With an increasing number of players switching clubs, even in mid-season, John Stern says some elements of football’s transfer system could help clear up a murky world.
May 1962, when Tom Graveney finally made his County Championship debut for Worcestershire at Hove, 20 months had elapsed since his last Championship appearance for his first county, Gloucestershire. In August 2017, Dominic Sibley made his debut for Warwickshire two days after leaving Surrey.
Generations apart, worlds apart. Well, yes and no. Graveney was stripped of the Gloucestershire captaincy in acrimonious circumstances in1960 and wanted to move clubs. To do so, he had to serve a year’s residential qualification. The Epsom-born Sibley declined a three-year contract offer from Surrey to move to Warwickshire. Initially he was to move at the end of this season but in fact the transfer happened immediately, with Rikki Clarke’s return to The Oval from Edgbaston also swiftly expedited.
Surrey were livid about the loss of a 21-year- old homegrown player and issued a public statement unusual in its tone of bitterness and barely concealed anger. Elsewhere this summer players have moved counties amid varying degrees of resentment.
When Tom Kohler-Cadmore told Worcestershire of his intention to leave the club who had nurtured him for his native county of Yorkshire at the end of the season, they decided to drop him. And then, like a painful marriage break-up, it was decided that it was in everyone’s best interests if he joined Yorkshire sooner rather than later.
Players moving counties is nothing new but this trend – and it surely is a trend – of mid-season moves has been uncommon. So what are we to make of all this fire and fury in the shires? County cricket generally fuels less tribal passions than football, though even that comment will probably raise many hackles. Plenty would say that a bit of ‘transfer talk’, however sour tasting, is all good for the narrative of a county game that is like a school play compared to football’s relentless soap opera of the absurd.
“There’s still a lot of emotion and I hope over time that emotion can be taken out of it [player movement],” says Jason Ratcliffe, the former Surrey and Warwickshire batsman who spent 14 years at the Professional Cricketers’ Association and is now an agent for 13 players, including Sibley. “But it’s good for the game – it adds interest.” Football supporters, at least at the top level of the game, have long since reconciled themselves to the lack of homegrown talent in their teams and indeed embraced the level and range of skills of players from all over the world.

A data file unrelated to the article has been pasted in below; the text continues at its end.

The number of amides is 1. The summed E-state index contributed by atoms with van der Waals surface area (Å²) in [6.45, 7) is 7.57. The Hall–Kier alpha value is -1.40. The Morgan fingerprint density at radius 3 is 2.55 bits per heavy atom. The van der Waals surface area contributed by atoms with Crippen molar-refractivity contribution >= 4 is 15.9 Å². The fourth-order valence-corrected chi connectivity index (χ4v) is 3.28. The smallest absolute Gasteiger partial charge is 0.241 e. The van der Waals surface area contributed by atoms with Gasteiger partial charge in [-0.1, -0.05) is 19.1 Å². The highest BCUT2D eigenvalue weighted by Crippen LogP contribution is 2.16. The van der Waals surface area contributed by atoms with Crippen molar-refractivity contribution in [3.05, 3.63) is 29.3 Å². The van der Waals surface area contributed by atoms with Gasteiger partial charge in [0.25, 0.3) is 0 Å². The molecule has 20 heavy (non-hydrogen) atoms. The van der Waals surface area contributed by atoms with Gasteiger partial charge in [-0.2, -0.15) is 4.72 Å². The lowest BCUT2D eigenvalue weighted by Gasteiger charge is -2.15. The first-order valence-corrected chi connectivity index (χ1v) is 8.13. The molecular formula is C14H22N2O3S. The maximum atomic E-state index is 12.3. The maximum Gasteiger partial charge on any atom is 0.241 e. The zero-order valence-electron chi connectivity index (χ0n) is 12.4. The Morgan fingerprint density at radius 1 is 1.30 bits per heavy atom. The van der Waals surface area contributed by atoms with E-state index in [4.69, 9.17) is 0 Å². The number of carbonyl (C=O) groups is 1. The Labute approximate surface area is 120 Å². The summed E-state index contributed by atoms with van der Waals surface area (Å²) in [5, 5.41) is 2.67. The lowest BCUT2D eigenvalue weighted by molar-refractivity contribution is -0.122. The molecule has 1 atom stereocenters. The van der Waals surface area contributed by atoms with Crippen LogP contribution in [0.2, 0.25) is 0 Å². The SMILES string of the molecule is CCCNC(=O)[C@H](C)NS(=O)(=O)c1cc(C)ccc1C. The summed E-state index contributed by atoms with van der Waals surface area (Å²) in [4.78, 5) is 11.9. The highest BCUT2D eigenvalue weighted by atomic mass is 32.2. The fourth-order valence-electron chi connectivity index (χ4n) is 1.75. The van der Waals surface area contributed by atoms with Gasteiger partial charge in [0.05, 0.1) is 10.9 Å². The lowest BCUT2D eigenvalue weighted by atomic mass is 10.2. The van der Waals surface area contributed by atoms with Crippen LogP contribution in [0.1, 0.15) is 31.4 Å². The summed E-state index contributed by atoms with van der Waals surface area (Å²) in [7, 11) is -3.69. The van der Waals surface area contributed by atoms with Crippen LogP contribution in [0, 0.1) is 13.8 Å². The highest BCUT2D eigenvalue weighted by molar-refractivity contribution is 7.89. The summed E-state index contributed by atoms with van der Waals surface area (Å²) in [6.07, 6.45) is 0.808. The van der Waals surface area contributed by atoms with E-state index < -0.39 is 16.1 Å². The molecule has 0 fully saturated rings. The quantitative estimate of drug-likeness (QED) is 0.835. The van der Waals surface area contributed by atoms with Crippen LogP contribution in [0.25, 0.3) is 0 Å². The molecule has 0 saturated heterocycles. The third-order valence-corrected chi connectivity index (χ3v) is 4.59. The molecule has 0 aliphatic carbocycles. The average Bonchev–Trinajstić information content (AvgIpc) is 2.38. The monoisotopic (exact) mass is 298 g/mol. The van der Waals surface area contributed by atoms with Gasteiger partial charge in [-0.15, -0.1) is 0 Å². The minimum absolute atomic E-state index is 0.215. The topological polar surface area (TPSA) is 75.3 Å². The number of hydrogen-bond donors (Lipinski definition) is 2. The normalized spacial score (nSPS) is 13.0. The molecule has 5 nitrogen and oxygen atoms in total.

Cricket is a different beast and every county aspires to develop their own talent. “There is something marketable about homegrown talent,” says Jamie Clifford, Kent’s chief executive. “That should not be underestimated and we’re very proud of producing our own players. There is also a participation element to it. For example, Sam Northeast’s club is Sandwich Town and he has a profile at that club and in the town, which can inspire kids to play.”
Clifford, like his peers at the non-Test match grounds, are in a constant battle to keep hold of their locally grown produce. And while it is tempting to think that the traffic is only going one way, Clifford wonders if the new T20 competition may change the landscape in unexpected ways.
Each county will receive at least £1.3m from the new city-based T20 competition which begins in 2020. For a county like Kent, that makes a huge difference and may allow them to hold on to players who might otherwise have left. Players can be employed simultaneously by a county and one of the new T20 teams. However, if each T20 side is required to have, say, six ‘local’ players (i.e. a Nottingham team needing to have six Notts players), then there will still be a mad scramble by the major venues to sign talent from elsewhere.
There is a salary cap in county cricket, yet for many counties that ceiling of £2.4m is way out their reach anyway. It is estimated that there is around £14m of unused player salaries, simply because the game cannot afford it. That will surely change once the new T20 money comes in.
What the game still does not have is an official football-style transfer system where a monetary value is attached to a player. Counties are permitted to approach a player in the final year of his contract, while occasionally clubs will buy out a player’s contract, as Yorkshire did with David Willey at Northamptonshire.
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But clubs who produce talent receive no financial return if that player leaves. They get money from the ECB if that player goes on to play for England but the incentive to produce players is limited to professional pride, a desire to please members and supporters and an altruistic desire to help build the national team.
It will be a brave county who attempts to build into a player’s contract a compensatory value, in effect a golden handcuff, and there’d have to be plenty in it for the player. But that time surely can’t be far off. And if it helps to formalise a system that still seems to the outsider to be mired in red tape and regulation, then so much the better.